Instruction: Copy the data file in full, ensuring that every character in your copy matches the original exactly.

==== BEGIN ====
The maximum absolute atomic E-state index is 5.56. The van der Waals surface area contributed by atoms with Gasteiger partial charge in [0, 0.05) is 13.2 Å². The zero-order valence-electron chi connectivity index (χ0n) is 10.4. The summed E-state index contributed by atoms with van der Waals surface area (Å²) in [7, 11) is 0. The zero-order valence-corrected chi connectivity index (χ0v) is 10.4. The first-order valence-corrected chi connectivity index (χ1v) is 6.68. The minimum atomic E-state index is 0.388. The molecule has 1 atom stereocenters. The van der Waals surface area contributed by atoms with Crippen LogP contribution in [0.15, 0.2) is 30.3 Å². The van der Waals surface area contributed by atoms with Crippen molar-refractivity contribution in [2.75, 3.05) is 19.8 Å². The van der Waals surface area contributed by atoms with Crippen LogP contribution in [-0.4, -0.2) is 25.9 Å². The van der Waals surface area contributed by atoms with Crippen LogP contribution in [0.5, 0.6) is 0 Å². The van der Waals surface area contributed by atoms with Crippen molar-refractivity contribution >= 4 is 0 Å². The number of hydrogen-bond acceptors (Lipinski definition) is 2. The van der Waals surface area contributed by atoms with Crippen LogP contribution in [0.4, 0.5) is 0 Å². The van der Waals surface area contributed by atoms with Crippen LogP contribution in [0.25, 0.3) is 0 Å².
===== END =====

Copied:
The maximum absolute atomic E-state index is 5.56. The van der Waals surface area contributed by atoms with Gasteiger partial charge in [0, 0.05) is 13.2 Å². The zero-order valence-electron chi connectivity index (χ0n) is 10.4. The summed E-state index contributed by atoms with van der Waals surface area (Å²) in [7, 11) is 0. The zero-order valence-corrected chi connectivity index (χ0v) is 10.4. The first-order valence-corrected chi connectivity index (χ1v) is 6.68. The minimum atomic E-state index is 0.388. The molecule has 1 atom stereocenters. The van der Waals surface area contributed by atoms with Crippen LogP contribution in [0.15, 0.2) is 30.3 Å². The van der Waals surface area contributed by atoms with Crippen molar-refractivity contribution in [2.75, 3.05) is 19.8 Å². The van der Waals surface area contributed by atoms with Crippen LogP contribution in [-0.4, -0.2) is 25.9 Å². The van der Waals surface area contributed by atoms with Crippen LogP contribution in [0.5, 0.6) is 0 Å². The van der Waals surface area contributed by atoms with Crippen molar-refractivity contribution >= 4 is 0 Å². The number of hydrogen-bond acceptors (Lipinski definition) is 2. The van der Waals surface area contributed by atoms with Crippen LogP contribution in [0.4, 0.5) is 0 Å². The van der Waals surface area contributed by atoms with Crippen LogP contribution in [0.25, 0.3) is 0 Å².